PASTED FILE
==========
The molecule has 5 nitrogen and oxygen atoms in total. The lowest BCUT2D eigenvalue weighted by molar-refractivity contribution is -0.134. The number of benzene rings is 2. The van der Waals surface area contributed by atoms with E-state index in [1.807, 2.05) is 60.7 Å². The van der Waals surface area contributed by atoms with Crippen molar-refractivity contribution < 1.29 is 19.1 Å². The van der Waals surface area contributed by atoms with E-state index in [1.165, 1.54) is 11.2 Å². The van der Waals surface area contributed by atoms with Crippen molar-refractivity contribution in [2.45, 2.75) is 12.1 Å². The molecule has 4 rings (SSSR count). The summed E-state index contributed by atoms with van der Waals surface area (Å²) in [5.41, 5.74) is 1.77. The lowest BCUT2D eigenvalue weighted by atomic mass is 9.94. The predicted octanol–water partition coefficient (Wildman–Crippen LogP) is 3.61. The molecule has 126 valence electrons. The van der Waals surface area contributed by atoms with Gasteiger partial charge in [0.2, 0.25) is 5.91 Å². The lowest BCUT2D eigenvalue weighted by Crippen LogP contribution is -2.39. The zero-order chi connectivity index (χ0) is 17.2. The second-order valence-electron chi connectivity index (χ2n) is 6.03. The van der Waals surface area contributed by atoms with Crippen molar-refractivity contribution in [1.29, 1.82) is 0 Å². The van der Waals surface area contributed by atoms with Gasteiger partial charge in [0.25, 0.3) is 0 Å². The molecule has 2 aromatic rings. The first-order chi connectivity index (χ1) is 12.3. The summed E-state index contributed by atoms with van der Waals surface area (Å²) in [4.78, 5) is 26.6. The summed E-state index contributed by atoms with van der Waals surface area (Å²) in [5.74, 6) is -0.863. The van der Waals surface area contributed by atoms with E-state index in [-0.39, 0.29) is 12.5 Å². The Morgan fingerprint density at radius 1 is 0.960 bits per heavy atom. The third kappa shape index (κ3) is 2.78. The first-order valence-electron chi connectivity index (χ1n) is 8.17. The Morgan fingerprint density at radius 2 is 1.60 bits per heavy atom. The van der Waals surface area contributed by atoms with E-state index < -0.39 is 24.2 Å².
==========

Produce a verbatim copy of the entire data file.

The molecule has 5 nitrogen and oxygen atoms in total. The lowest BCUT2D eigenvalue weighted by molar-refractivity contribution is -0.134. The number of benzene rings is 2. The van der Waals surface area contributed by atoms with E-state index in [1.807, 2.05) is 60.7 Å². The van der Waals surface area contributed by atoms with Crippen molar-refractivity contribution < 1.29 is 19.1 Å². The van der Waals surface area contributed by atoms with E-state index in [1.165, 1.54) is 11.2 Å². The van der Waals surface area contributed by atoms with Crippen molar-refractivity contribution in [2.45, 2.75) is 12.1 Å². The molecule has 4 rings (SSSR count). The summed E-state index contributed by atoms with van der Waals surface area (Å²) in [5.41, 5.74) is 1.77. The lowest BCUT2D eigenvalue weighted by atomic mass is 9.94. The predicted octanol–water partition coefficient (Wildman–Crippen LogP) is 3.61. The molecule has 126 valence electrons. The van der Waals surface area contributed by atoms with Gasteiger partial charge in [0.2, 0.25) is 5.91 Å². The lowest BCUT2D eigenvalue weighted by Crippen LogP contribution is -2.39. The zero-order chi connectivity index (χ0) is 17.2. The second-order valence-electron chi connectivity index (χ2n) is 6.03. The van der Waals surface area contributed by atoms with Crippen molar-refractivity contribution in [1.29, 1.82) is 0 Å². The van der Waals surface area contributed by atoms with Gasteiger partial charge in [0.25, 0.3) is 0 Å². The molecule has 2 aromatic rings. The first-order chi connectivity index (χ1) is 12.3. The summed E-state index contributed by atoms with van der Waals surface area (Å²) in [4.78, 5) is 26.6. The summed E-state index contributed by atoms with van der Waals surface area (Å²) in [5.74, 6) is -0.863. The van der Waals surface area contributed by atoms with E-state index in [-0.39, 0.29) is 12.5 Å². The Morgan fingerprint density at radius 1 is 0.960 bits per heavy atom. The third kappa shape index (κ3) is 2.78. The first-order valence-electron chi connectivity index (χ1n) is 8.17. The Morgan fingerprint density at radius 2 is 1.60 bits per heavy atom. The van der Waals surface area contributed by atoms with E-state index < -0.39 is 24.2 Å².